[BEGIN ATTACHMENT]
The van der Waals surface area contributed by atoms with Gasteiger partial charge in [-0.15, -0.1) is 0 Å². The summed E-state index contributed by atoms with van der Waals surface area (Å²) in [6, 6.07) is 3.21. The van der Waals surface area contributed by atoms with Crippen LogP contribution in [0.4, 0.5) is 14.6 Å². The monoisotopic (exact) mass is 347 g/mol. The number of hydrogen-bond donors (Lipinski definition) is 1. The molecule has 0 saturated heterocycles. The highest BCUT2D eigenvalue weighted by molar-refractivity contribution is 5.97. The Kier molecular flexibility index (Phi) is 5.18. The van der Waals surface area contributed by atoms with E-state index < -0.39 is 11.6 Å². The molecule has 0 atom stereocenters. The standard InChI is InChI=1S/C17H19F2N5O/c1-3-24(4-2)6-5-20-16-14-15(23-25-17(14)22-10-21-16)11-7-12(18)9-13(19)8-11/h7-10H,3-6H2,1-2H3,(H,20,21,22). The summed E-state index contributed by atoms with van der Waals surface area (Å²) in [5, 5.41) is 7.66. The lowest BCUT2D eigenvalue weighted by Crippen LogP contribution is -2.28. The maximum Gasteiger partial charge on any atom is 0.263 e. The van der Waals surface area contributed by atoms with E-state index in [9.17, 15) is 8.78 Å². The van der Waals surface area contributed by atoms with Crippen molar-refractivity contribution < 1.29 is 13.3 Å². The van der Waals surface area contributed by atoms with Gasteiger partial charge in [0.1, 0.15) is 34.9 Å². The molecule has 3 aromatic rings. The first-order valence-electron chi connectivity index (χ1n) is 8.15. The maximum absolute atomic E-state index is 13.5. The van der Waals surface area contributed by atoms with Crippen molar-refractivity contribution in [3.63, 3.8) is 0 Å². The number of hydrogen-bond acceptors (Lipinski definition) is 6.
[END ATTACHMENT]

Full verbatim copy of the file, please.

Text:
The van der Waals surface area contributed by atoms with Gasteiger partial charge in [-0.15, -0.1) is 0 Å². The summed E-state index contributed by atoms with van der Waals surface area (Å²) in [6, 6.07) is 3.21. The van der Waals surface area contributed by atoms with Crippen LogP contribution in [0.4, 0.5) is 14.6 Å². The monoisotopic (exact) mass is 347 g/mol. The number of hydrogen-bond donors (Lipinski definition) is 1. The molecule has 0 saturated heterocycles. The highest BCUT2D eigenvalue weighted by molar-refractivity contribution is 5.97. The Kier molecular flexibility index (Phi) is 5.18. The van der Waals surface area contributed by atoms with E-state index < -0.39 is 11.6 Å². The molecule has 0 atom stereocenters. The standard InChI is InChI=1S/C17H19F2N5O/c1-3-24(4-2)6-5-20-16-14-15(23-25-17(14)22-10-21-16)11-7-12(18)9-13(19)8-11/h7-10H,3-6H2,1-2H3,(H,20,21,22). The summed E-state index contributed by atoms with van der Waals surface area (Å²) in [5, 5.41) is 7.66. The lowest BCUT2D eigenvalue weighted by Crippen LogP contribution is -2.28. The maximum Gasteiger partial charge on any atom is 0.263 e. The van der Waals surface area contributed by atoms with E-state index in [9.17, 15) is 8.78 Å². The van der Waals surface area contributed by atoms with Crippen molar-refractivity contribution < 1.29 is 13.3 Å². The van der Waals surface area contributed by atoms with Gasteiger partial charge in [0.1, 0.15) is 34.9 Å². The molecule has 3 aromatic rings. The first-order valence-electron chi connectivity index (χ1n) is 8.15. The maximum absolute atomic E-state index is 13.5. The van der Waals surface area contributed by atoms with Crippen molar-refractivity contribution in [3.63, 3.8) is 0 Å². The number of hydrogen-bond acceptors (Lipinski definition) is 6.